St. Clair County v. Lovingston - 85 U.S. 628 (1873)
U.S. Supreme Court
St. Clair County v. Lovingston, 85 U.S. 18 Wall. 628 628 (1873)
St. Clair County v. Lovingston
85 U.S. (18 Wall.) 628
ERROR TO THE SUPREME
COURT OF ILLINOIS
No judgment is final which does not terminate the litigation between the parties. A judgment reversing the judgment of an inferior court and remanding the cause for such other and further proceedings as to law and justice shall appertain does not do this. A writ of error to such a judgment dismissed on the authority of Moore v. Robbins, supra, p. 85 U. S. 588.
The County of St. Clair, in Illinois, sued Lovingston in the circuit court of the county and got judgment against him. The Supreme Court of Illinois reversed this judgment and remanded the cause "for such other and further proceedings as to law and justice shall appertain." To that judgment the county took this writ of error.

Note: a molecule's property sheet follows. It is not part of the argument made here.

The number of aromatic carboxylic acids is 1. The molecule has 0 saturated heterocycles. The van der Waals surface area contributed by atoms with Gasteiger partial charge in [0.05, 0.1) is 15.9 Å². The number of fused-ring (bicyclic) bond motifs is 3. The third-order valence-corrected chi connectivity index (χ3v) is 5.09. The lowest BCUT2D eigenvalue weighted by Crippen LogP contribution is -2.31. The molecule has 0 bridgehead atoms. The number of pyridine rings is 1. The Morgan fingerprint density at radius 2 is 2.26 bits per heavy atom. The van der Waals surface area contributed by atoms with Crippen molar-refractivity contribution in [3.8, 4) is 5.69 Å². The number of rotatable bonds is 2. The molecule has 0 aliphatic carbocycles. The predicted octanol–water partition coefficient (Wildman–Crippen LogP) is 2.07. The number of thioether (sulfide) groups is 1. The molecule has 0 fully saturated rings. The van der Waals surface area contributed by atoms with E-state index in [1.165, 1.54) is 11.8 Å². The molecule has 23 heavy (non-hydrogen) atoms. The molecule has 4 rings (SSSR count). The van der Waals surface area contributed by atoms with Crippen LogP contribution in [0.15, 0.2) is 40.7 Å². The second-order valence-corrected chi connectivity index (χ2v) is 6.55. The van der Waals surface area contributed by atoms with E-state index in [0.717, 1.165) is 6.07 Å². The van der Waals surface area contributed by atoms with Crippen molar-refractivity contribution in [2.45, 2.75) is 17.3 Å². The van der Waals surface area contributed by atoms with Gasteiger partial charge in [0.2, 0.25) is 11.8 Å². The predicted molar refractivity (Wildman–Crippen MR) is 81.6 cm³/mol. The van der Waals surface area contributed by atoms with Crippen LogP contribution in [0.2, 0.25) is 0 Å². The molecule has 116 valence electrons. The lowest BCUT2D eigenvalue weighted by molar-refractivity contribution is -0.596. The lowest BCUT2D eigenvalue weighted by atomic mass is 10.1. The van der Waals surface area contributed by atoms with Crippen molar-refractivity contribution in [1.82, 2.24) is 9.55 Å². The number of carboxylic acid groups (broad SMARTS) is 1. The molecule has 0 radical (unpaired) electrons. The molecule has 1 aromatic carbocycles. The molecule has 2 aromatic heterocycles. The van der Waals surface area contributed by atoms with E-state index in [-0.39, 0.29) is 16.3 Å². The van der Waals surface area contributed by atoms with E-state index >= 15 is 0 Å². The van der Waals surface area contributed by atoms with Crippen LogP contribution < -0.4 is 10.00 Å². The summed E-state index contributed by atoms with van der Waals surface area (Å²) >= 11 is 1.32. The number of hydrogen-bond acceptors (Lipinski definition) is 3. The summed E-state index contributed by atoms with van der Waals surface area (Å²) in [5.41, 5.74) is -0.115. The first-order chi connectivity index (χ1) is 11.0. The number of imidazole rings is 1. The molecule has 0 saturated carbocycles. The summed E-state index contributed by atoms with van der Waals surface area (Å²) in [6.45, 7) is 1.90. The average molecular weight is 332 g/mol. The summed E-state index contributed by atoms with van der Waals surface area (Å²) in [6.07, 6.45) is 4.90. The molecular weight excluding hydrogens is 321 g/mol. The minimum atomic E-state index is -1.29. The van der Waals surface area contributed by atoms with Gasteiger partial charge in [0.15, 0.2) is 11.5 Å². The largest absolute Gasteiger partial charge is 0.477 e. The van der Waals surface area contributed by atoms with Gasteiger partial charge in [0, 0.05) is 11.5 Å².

MR. JUSTICE STRONG delivered the opinion of the Court.
The writ of error in this case must be dismissed on the authority of Moore v. Robbins, decided at this term. The judgment of the supreme court of the state cannot be regarded as a final judgment in the sense in which the term was used in the Judiciary Acts. No judgment is final which does not terminate the litigation between the parties to the
suit. The issue between the parties may be again tried in the circuit court, and another judgment may be recovered which may be removed to the supreme court for revision. Consequently, then, there has been no final determination of the case.